But quite a few public figures in the US didn’t see it that way. ‘So Donald Trump held a call with Vladimir Putin but didn't bring up: — Election meddling — The poisoning of Russian natives on British soil — The sham Russian election’ tweeted tv host Joy Reid.

    ​All three of her statements are unproven.  But what the hell. When you’re bashing Russia these days, who needs little things like ‘proof’?

    ​'Trump calling Putin to congratulate him is unpresidented. How does it look when you congratulate the leader of a country that’s just attacked us?’ tweeted comedian Cyrus McQueen. Russia attacked the US? I must have missed that one. Perhaps it happened during the commercial break.

    ​Iraq War cheerleader Bill Kristol took Trump to task for referring to ‘President Putin’ but not ‘President’ Obama (or ‘President’ Clinton or ‘President’ Bush). ‘Putin gets the honorific; the American Presidents don’t’, he tweeted.   Perhaps it was because of the character limits, or perhaps The Donald thought a tweet with too many ‘Presidents’ in it wouldn’t read well. Or perhaps it’s because Obama, unlike Putin, is no longer a President. But let’s see something sinister in it, shall we? 

    TV host Rachel Maddow talked of Trump’s ‘love-affair’ with Putin.  Yup, if you write a letter to congratulate somebody, you’ve just got to be in love with them, Rachel.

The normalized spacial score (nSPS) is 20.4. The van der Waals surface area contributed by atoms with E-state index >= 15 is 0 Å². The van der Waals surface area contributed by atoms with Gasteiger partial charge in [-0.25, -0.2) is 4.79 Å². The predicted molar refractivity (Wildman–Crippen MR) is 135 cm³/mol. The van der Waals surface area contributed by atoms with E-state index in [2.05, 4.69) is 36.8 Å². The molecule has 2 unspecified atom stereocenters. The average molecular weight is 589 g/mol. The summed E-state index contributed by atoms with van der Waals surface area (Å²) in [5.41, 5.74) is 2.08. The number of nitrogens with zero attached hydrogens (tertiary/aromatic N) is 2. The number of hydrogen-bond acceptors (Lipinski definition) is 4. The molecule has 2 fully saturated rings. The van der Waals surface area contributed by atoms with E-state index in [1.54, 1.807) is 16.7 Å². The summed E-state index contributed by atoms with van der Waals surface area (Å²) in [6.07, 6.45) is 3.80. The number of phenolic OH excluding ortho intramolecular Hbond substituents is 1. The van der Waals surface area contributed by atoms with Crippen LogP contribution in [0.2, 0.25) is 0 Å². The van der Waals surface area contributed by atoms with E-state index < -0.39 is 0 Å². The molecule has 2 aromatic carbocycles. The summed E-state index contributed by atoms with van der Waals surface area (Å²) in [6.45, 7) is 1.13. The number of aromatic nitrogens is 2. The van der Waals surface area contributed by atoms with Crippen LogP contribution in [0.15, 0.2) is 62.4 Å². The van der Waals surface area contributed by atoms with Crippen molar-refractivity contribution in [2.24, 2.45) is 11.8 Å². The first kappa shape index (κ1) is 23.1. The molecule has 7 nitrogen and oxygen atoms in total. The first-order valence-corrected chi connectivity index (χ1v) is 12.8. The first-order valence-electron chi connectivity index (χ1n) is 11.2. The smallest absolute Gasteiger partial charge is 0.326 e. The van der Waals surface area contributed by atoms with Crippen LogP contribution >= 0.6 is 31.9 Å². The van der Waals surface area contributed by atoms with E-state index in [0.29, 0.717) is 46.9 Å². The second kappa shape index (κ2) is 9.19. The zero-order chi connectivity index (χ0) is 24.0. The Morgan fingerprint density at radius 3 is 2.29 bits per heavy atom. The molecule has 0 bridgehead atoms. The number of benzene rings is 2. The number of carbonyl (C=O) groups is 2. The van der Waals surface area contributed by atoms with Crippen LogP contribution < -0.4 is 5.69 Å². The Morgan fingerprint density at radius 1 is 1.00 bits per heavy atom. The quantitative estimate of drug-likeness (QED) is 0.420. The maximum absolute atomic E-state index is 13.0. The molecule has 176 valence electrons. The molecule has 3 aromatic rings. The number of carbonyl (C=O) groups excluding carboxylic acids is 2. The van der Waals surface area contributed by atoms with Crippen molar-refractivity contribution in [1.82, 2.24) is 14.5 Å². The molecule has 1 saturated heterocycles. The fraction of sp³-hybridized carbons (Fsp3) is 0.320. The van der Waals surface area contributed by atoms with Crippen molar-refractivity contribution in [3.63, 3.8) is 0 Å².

And of course, there was John McCain, Russophobe extraordinare.  “An American president does not lead the Free World by congratulating dictators on winning sham elections," Mr Angry from Arizona thundered.

    We’d better not show the Senator copies of US President Franklin Delano Roosevelt’s war-time letters to the very un-elected and genuine dictator Joseph Stalin-which began ‘My Dear Mr Stalin’, or else he’d probably explode. Or indeed remind him on the US Republican politician who declared in 2014, about a very undemocratic regime: ‘Thank God for the Saudis and Prince Bandar!’The name of that politician? Why, it’s John McCain.

    The truth is that observing diplomatic niceties are absolutely essential if the greatest powers in the world are to work together. Russia is not the enemy of the US, the UK,  or the EU, no matter how many times neocons tell us that it is. Juncker and Trump did the right thing this week and ought to be applauded for sticking to the protocol: it’s those attacking them – and who are fanning the flames of a new potentially catastrophic Cold War, who are the problem.

    Follow Neil Clark @NeilClark66

    The views and opinions expressed in this article are solely those of the author and do not necessarily reflect those of Sputnik.

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    Tags:
    freedom of expression, social media, diplomatic relations, 2018 Russian presidential election, Vladimir Putin, Donald Trump, Jean-Claude Juncker, Europe, United States, Russia